Captioned Video Ads Show A Lift in Brand Linkage

May 30, 2019

This article is included in these additional categories:

Advertising Trends | Creative & Formats | Digital | Mobile Phone | Video

Advertisers are increasing their video budgets this year, but are they missing out on one key element that could make a difference to audience engagement? A new survey from Verizon Media has found that 7 in 10 (69%) US consumers watch videos without sound in public spaces, making captioning not only important but expected by viewers.

The vast majority of people who use captions are not hearing impaired. Half of the more than 5,600 US consumers surveyed report that captions are important because they usually watch videos with the sound off. Perhaps, more importantly, the majority (80%) of respondents said they are more likely to watch an entire video when captions are available.

So, what types of content do consumers most expect to be captioned? Tips/advice (55%), food (53%) and news (53%) were the content types with the highest percentage of respondents wanting captioning. Movies/TV (49%) and entertainment (45%) also had higher captioning expectations among respondents. Fashion was lower on the list, with only 35% of respondents expecting those videos to be captioned.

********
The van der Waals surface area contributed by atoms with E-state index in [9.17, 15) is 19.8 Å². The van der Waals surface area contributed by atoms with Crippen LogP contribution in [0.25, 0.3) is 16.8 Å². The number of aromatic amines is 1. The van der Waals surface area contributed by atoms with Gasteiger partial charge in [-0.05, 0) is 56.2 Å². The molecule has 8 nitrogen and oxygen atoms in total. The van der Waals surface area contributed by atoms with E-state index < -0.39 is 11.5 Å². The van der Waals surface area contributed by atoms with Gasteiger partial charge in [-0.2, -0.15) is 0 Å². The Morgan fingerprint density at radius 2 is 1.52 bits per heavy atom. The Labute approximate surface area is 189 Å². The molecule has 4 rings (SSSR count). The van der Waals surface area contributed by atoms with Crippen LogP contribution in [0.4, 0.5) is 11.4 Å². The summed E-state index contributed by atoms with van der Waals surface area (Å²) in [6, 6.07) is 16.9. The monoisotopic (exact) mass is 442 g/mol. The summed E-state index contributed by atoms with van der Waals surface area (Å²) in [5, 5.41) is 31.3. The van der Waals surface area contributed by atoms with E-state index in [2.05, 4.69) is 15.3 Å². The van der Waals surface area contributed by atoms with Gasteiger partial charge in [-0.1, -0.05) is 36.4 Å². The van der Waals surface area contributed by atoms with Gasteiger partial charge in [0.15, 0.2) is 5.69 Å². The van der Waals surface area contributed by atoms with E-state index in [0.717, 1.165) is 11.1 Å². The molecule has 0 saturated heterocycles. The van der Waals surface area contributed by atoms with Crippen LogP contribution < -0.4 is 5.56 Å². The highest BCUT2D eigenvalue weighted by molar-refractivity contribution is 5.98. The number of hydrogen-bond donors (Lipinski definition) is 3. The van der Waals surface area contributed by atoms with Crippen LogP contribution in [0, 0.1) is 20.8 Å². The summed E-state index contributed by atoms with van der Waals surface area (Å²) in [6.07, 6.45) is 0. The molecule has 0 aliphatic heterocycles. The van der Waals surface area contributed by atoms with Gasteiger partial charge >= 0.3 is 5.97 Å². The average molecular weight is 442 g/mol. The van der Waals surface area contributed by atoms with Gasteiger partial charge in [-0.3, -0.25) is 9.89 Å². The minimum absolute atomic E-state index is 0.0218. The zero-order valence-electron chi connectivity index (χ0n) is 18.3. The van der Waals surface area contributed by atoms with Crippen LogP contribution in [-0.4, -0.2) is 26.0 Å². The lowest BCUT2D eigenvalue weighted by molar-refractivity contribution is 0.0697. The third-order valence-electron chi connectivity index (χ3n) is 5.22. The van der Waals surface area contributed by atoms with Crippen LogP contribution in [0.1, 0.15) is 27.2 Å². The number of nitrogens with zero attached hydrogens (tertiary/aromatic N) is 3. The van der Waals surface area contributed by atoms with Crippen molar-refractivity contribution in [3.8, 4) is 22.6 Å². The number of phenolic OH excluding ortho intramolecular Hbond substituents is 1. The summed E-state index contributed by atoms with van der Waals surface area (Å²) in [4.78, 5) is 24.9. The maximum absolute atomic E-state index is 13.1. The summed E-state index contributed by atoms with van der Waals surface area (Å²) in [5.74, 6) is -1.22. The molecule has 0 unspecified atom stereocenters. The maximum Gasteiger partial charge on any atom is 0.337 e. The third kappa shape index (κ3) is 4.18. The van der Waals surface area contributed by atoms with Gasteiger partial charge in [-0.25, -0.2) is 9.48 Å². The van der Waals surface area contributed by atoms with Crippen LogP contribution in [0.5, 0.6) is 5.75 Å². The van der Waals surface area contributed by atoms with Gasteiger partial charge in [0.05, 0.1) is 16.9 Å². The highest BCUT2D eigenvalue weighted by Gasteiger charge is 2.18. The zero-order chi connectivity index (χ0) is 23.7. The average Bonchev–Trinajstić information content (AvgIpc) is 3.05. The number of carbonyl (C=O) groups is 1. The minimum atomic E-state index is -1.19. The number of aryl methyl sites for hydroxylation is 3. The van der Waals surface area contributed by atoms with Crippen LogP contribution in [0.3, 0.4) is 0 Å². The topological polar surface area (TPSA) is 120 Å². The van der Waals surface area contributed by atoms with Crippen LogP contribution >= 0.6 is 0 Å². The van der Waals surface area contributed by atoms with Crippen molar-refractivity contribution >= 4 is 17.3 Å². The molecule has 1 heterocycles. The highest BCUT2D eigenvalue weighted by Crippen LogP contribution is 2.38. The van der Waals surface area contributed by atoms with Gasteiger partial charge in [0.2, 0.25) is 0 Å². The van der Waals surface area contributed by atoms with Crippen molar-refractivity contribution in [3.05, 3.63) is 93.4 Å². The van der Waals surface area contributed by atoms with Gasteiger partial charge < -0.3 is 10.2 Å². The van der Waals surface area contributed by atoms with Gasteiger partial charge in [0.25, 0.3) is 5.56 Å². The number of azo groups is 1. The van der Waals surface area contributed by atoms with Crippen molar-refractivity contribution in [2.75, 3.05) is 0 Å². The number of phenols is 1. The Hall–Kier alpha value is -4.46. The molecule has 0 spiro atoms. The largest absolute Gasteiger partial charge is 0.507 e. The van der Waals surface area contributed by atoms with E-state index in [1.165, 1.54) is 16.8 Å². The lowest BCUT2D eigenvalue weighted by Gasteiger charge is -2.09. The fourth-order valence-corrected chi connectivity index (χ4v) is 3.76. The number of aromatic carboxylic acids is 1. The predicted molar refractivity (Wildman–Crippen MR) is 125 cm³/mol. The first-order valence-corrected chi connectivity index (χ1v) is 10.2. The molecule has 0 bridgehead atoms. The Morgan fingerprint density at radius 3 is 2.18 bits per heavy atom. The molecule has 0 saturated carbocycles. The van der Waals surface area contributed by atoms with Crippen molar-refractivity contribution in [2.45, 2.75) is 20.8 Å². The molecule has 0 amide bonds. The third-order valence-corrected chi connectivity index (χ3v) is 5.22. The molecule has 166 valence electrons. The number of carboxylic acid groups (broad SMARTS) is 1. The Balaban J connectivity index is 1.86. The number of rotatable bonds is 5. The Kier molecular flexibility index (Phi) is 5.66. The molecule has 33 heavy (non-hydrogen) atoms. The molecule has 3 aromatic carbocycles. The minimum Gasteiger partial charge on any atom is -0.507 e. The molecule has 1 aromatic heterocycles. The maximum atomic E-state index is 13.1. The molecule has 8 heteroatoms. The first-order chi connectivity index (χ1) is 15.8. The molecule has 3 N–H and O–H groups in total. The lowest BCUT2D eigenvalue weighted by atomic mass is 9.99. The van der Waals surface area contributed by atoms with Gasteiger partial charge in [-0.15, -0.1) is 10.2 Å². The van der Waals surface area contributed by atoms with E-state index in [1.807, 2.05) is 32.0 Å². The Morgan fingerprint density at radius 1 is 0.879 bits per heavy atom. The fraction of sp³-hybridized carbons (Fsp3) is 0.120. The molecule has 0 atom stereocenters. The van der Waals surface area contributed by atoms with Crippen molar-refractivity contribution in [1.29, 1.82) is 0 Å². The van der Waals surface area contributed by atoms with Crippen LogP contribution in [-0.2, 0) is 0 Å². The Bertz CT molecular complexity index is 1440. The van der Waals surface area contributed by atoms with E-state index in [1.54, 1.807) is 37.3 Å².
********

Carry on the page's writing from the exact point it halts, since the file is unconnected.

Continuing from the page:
What Does This Mean to Advertisers?

Figures from IAB and PwC indicate that mobile video ad spend grew by about 63% year-over-year in 2018. With mobile video ads growing, advertisers should keep in mind a counterintuitive finding from Verizon’s study – that more than one-third (37%) of respondents say that captioning actually encourages them to turn the sound on because it helps to create interest in the video. Also, 3 in 10 (29%) said that captioning enabled them to continue watching a video because it helped them understand it.

Captions also seem to have a positive effect on ad performance. Survey results show that respondents reported a lift in ad recall (8%), ad memory quality (10%) and brand linkage (13%). Also, respondents showed a 20% lift in feeling that the ad will be something people talk about when captions were displayed.

To read more, find the survey results here.

About the Data: Report findings are from a survey 5,616 US consumers.

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